Some of us are too busy to care about the difference between content writing and copywriting.
I’m not at all busy. I hate being busy. Charge more, do less. Fuck. Yes.
Most people running a business (busy or not) don’t know (and don’t care) about the endless debate between content writing vs copywriting.
It bores the living shit outta me too, tbh.
Just like Bobby Brown, it’s your prerogative to avoid that particular discussion but having a basic understanding of this thorny issue will make your website content much better.
Website content writing is SEO-optimised text that attracts organic traffic. Its purpose is to get you found by the right kind of people. But it also drives direct traffic back to your website (and that happens when you share your content on social media).
Blogging is a huge part of content SEO and it’s considered (by me, at least) as the long game to attraction.
If you blog, think about the process.
I’m guessing you research the topic. You figure out the keywords you want that post to be found for and I dare say you SEO the bejeesus out of every aspect of that post. Once it’s done, you promote the life out of it.
All that is part and parcel of brand awareness.
I nearly typed ‘bland awareness’ which for many is so apt.
All this content is building a reputation.
And a reputation sets you up as an authority, which in turn, cultivates trust (lest we forget the E-A-T principle of SEO).
This is a drip-feed of information about what you do and what you sell to potential customers. We do that, not only on the basis that they will find us but also, remember us.
Content marketing works in a similar way to TV ads.
You’re constantly nudging prospects about who you are. So when they need that thing you sell you’ll be at the forefront of their minds.
All this happens over a long-ass period of time.
Producing online content is relentless. It’s hard graft. But a website without a content strategy has no organic traffic to speak of.
So, you’ve got some potential clients mooching around on your homepage, great, but now you’ve got to do something with them.
We need to give those visitors a reason to stay and we absolutely want them to take some kind of action – an action that we have orchestrated.
Direct response copywriting is how we convince customers to do that thing.
If you want to sell a product or get a blog sign up, you write using that technique. And it’s a technique that has hard and fast rules.
(I struggle with rules. I’m not great with authority either.)
Unlike content writing, copywriting has a short term goal.
And that goal is to elicit a decision from the reader. A decision that requires some urgency, in the same way, that infomercials want you to act now to get that half-price Dormeo mattress.
Content writing and copywriting are similar.
Both techniques require you to know your target customer like your own mother.
If you don’t know your own mother, sorry.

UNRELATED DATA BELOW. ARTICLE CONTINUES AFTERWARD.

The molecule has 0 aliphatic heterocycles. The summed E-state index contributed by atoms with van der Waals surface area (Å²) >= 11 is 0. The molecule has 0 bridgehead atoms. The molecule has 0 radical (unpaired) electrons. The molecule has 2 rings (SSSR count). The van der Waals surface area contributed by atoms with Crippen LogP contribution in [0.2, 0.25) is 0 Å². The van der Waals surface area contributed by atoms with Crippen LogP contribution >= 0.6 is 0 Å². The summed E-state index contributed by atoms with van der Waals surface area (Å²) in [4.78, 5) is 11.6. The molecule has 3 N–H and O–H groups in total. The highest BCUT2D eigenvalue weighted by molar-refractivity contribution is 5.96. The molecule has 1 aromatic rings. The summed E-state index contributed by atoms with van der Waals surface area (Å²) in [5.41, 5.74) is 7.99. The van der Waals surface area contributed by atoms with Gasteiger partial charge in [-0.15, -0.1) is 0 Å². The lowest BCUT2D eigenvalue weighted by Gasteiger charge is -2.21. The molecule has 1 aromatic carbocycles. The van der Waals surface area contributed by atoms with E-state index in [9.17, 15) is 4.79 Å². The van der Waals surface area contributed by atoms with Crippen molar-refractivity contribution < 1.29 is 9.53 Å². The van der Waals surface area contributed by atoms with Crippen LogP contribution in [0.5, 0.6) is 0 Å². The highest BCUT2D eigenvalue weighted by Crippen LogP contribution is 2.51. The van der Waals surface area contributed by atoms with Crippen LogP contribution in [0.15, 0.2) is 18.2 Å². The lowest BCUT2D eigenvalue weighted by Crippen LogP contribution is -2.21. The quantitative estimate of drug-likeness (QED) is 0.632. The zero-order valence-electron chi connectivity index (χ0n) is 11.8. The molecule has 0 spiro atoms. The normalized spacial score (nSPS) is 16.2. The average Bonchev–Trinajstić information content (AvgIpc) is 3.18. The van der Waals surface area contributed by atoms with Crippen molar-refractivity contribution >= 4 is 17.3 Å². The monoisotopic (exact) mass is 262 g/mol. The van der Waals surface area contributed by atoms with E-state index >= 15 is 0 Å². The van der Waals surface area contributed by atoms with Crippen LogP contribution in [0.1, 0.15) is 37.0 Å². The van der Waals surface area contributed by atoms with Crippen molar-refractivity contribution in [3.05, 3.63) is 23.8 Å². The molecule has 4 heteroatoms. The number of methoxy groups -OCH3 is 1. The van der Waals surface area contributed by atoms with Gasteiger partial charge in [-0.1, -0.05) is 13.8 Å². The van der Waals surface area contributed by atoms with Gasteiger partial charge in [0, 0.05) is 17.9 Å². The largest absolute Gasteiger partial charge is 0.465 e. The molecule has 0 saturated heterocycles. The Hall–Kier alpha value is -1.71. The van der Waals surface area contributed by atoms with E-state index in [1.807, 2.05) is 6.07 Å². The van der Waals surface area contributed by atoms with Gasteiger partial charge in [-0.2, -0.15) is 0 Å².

Content writing and copywriting are only effective if you establish a problem that you can solve.
Both also ask that you speak directly to your client. In the same way that you might have a one-to-one conversation.
Why do you need both?
Selling a product and attracting organic traffic are two different things.
The writing style you use is determined by the pages of your website, the purpose of which can vary.
A landing page, for example, has one purpose, a short term goal that requires urgent action. You’ll predominantly use copywriting on those kinds of pages.
A blog post is all about long term brand awareness so you’re much more likely to adopt content writing techniques to engage your audience.
Can you combine content writing and copywriting?
The marketing technique of mixing shit up has already been invented and it has a snazzy name… wait for it…
“Brand Response is the marketing communications industry’s Genius of the And. It sounds too good to be true. It asks us to live with two apparently contradictory ideas at the same time. It can be defined simply as a strategic and executional campaign approach where brand-building drives response and this response, in turn, builds the brand in a virtuous circle of effectiveness.”Marketing Society
In summary, you’re getting both short term and long term goals in a single hit.
You’re doing the thing of creating a buzz around your business – building on the desire to want to be remembered for a long while to come, whilst asking of those reading your content to do something immediately after the fact.
You can do exactly that with your blog.
The dark art of merging both content writing and copywriting to murderous effect.
I’m clearly thinking about my own blog.
If you apply the rules of direct response, all the while keeping your brand awareness sensibilities, you’ve got the basis for a cracking business blog that not only informs but converts.
Interestingly enough, direct response copywriting is often long-form, and according to Crazy Egg, it outperforms short-form by 30%.
Oh, and the grandmaster of advertising, David Ogilvy said something along the lines, “The more you tell, the more you sell.”
What a wordsmith. Sadly, he was nowhere near as pretty on camera as his nephew.
So, what do you do now?
Well, I suggest you mull all this over.
Take time to fully appreciate how brilliant using both techniques (and even merging the two) could be for your website.
If you’re still on the fence about employing someone to write for your business, then you’ve either missed all my other posts / you have no money / you refuse to understand the value.
If however, you’re starting to see the proverbial light, click here to find out more.
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